By Liz Grant and Liz Willetts
In early September, two hundred medical journal editors raised the voice of the health sector as one in a call to action heading into the Glasgow Climate Change Conference. It was sharp. It was charged. And it pointed to the groundswell of interest in the health sector to engage in the health-environment policy nexus.
From front-line clinicians, to public health and academic experts, to nursing and medical student associations, health professionals are taking advantage of the metaphorical microphone COVID-19 has thrust at them. It’s overdue. It has been six years since the SDGs and integrated development targets were developed and six years since the Lancet introduced the field of planetary health. It has sunk in that ecological degradation drives illnesses like infectious disease, malnutrition, respiratory and heart diseases, cancers, and depression. Experts on both sides of the nexus increasingly see the need for a bridge. Taking climate as an environmental example, health alarm bells have moved from sharp warnings—such as in the 1990 IPCC reports—to a worldwide orchestrated crescendo in the pre-COP 26 medical editorial.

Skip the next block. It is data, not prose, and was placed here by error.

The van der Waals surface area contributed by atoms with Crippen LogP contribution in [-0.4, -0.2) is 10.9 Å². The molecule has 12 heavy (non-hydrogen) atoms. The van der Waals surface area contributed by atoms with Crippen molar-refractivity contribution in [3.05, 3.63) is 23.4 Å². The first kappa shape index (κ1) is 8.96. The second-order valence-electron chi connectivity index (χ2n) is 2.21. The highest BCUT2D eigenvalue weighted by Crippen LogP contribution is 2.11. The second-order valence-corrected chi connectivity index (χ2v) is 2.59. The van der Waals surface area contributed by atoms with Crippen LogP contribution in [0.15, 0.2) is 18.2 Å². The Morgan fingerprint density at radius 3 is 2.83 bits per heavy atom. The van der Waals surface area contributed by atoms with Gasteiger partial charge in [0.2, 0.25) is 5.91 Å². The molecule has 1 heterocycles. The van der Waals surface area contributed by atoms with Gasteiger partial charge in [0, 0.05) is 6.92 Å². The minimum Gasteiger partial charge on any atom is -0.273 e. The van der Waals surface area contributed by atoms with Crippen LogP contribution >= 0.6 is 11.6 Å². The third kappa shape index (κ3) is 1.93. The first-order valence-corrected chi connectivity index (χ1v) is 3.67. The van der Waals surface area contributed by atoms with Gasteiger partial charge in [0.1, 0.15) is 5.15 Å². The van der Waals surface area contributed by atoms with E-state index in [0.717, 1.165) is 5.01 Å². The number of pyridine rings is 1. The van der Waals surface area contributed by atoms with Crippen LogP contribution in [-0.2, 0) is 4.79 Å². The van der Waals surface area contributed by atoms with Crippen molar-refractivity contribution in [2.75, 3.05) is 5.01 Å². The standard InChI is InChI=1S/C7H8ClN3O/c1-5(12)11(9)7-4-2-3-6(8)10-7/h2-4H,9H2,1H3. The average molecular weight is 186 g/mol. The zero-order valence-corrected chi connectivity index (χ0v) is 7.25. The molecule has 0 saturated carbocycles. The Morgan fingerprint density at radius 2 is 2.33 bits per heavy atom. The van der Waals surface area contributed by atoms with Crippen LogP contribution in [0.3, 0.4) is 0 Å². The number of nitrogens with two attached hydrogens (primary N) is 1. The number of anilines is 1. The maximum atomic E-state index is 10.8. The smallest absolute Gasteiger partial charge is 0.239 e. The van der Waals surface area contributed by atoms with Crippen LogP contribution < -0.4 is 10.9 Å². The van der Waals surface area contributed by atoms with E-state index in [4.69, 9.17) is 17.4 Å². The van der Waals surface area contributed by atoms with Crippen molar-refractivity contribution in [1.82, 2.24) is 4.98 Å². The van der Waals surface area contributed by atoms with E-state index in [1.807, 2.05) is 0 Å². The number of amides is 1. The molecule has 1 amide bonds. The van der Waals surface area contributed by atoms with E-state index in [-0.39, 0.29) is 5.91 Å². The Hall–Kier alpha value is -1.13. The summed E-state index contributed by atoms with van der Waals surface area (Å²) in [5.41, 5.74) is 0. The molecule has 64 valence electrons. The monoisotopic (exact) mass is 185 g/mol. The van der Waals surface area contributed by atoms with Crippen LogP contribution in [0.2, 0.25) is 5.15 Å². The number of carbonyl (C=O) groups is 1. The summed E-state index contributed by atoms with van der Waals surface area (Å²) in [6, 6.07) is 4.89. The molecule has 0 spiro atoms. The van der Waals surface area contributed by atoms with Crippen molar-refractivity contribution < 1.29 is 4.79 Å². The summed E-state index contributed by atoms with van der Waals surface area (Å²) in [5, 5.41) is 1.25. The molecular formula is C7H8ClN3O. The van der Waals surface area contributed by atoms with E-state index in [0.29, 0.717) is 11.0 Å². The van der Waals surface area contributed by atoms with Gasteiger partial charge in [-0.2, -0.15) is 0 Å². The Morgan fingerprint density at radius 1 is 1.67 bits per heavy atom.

Now what? How do we harness this momentum and turn the enormous human, technical, and financial capacity of the health sector into cohesive, strategic engagement that advances the health-environment nexus? It is readily apparent this sector is ready.
It is time to move from expression to action. “Cross-sectoral engagement.” “Multi-sectoral health governance.” “Systems thinking.” What does this mean in practical terms? How does one do “integrated thinking” and where do you start “interlinking”? What would an expert environmental lawyer and a veteran physician talk about to affect policy change—and would they even share the same language of ideas?